Need help with react-ridge-state?
Click the “chat” button below for chat support from the developer who created it, or find similar developers for support.

About the developer

206 Stars 10 Forks MIT License 172 Commits 4 Opened issues


Simple 💪 fast ⚡️ and small :balloon: (400 bytes) global state management for React (Native)

Services available


Need anything else?

Contributors list

react-ridge-state :weightliftingwoman: ⚡️ :weightliftingman:

Bundle Size npm version npm

Simple :muscle: fast ⚡️ and small :balloon: (400 bytes) global state management for React which can be used outside of a React component too!

yarn add react-ridge-state


npm install react-ridge-state --save

Why another state library :thinking:

We were frustrated that the current solutions could often only be used from React or have too complicated APIs. We wanted a lightweight solution with a smart API that can also be used outside React components.

Features :woman_juggling:

  • React / React Native
  • Simple
  • Fast
  • Very tiny (400 bytes)
  • 100% Typesafe
  • Hooks
  • Use outside React components
  • Custom selectors for deep state selecting

About us

We want developers to be able to build software faster using modern tools like GraphQL, Golang and React Native.

Give us a follow on Twitter: RichardLindhout, web_ridge


Please contribute or donate so we can spend more time on this library

Donate with PayPal

Getting started :clap: :ok_hand:

Create a new state

import { newRidgeState } from "react-ridge-state";

interface CartProduct { id: number; name: string; }

export const cartProductsState = newRidgeState([ { id: 1, name: "Product" }, ]);

Use state inside components

import { cartProductsState } from "../cartProductsState";

// same interface and usage as setState const [cartProducts, setCartProducts] = cartProductsState.use();

// if you only need the value and no setState const cartProducts = cartProductsState.useValue();

// if you only want to subscribe to part of your state (this example the first product) const cartProducts = cartProductsState.useSelector((state) => state[0]);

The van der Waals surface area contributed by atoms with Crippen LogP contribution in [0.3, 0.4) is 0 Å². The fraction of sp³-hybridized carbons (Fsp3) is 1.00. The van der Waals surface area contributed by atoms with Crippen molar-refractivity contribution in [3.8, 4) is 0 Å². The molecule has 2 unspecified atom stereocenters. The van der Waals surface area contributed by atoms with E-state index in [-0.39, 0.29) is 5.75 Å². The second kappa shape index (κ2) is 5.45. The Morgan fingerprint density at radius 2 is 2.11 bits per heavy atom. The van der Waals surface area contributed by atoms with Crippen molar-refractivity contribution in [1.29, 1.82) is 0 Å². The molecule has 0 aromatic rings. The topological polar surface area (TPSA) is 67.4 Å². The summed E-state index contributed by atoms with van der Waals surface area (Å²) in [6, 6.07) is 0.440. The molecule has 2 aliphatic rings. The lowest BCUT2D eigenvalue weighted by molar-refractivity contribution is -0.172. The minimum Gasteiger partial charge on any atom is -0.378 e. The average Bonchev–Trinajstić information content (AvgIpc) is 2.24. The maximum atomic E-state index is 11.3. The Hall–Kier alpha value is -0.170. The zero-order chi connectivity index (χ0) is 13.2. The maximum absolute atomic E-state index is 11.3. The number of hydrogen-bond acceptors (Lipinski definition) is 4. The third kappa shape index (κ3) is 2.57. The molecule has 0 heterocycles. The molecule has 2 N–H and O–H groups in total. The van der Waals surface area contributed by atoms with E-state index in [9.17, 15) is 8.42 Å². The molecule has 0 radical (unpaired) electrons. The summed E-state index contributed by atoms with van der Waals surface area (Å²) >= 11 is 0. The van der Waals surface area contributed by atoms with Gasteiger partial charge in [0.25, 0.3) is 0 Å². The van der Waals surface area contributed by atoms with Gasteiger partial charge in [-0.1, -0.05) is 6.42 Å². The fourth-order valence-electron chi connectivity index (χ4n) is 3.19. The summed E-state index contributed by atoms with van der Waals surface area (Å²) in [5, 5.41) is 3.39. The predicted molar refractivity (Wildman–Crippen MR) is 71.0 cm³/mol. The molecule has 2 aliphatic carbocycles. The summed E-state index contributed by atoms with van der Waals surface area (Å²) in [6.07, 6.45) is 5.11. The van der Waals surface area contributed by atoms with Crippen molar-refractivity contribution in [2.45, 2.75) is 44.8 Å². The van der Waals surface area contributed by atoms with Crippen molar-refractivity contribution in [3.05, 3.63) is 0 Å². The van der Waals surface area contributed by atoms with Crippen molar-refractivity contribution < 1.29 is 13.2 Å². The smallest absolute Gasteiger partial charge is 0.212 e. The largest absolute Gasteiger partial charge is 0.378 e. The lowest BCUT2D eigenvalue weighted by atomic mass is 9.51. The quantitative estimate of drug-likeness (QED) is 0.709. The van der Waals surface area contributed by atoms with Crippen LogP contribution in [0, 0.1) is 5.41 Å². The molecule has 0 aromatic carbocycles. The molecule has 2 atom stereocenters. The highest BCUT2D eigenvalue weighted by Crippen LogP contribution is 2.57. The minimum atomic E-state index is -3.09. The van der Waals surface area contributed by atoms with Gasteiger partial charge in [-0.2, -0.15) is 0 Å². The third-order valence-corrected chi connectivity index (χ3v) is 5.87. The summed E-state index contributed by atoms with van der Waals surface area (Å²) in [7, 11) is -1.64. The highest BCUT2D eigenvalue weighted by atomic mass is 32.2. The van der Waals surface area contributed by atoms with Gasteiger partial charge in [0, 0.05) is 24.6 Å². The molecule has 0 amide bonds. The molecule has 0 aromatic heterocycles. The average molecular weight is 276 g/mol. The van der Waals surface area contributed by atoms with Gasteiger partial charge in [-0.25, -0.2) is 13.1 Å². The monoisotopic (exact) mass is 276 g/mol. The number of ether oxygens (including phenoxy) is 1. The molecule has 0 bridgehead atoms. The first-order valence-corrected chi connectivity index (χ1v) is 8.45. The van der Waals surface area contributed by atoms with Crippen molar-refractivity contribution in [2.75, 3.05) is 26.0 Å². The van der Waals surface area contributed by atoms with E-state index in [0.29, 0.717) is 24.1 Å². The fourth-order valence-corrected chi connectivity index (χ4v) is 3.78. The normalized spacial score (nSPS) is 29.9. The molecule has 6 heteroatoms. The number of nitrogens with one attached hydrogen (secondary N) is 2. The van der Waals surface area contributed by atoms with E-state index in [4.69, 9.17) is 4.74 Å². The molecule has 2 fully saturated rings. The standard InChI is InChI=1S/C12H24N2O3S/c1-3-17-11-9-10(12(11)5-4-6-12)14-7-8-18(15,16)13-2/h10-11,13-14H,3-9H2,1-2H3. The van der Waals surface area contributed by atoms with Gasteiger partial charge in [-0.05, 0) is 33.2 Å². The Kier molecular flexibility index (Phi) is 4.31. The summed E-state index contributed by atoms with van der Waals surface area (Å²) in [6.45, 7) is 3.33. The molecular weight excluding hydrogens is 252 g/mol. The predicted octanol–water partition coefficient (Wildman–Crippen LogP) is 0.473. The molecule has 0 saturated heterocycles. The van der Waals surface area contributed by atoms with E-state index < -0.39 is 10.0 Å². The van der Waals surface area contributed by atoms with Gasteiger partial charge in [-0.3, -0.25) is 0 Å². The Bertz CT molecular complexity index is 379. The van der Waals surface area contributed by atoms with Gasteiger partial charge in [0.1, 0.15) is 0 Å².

// custom comparison function (only use this if you have heavy child components and the default === comparison is not sufficient enough) const cartProducts = cartProductsState.useSelector( (state) => state[0], (a, b) => JSON.stringify(a) === JSON.stringify(b) );

Supported functions outside of React

The following functions work outside of React e.g. in your middleware but you can also use them in your component. (but these functions are not subscribed to changes)

import { cartProductsState } from "../cartProductsState";

// get the root state cartProductsState.get();

// set the state directly cartProductsState.set([{ id: 1, name: "NiceProduct" }]);

// if you want previous state as callback cartProductsState.set((prevState) => [ ...prevState, { id: 1, name: "NiceProduct" }, ]);

// you can also use a callback so you know when state has rendered cartProductsState.set( (prevState) => [...prevState, { id: 1, name: "NiceProduct" }], (newState) => { console.log("New state is rendered everywhere"); } );

// you can reset to initial state too cartProductsState.reset()


// CartState.ts
import { newRidgeState } from "react-ridge-state";

// this can be used everywhere in your application export const globalCounterState = newRidgeState(0); // 0 could be something else like objects etc. you decide!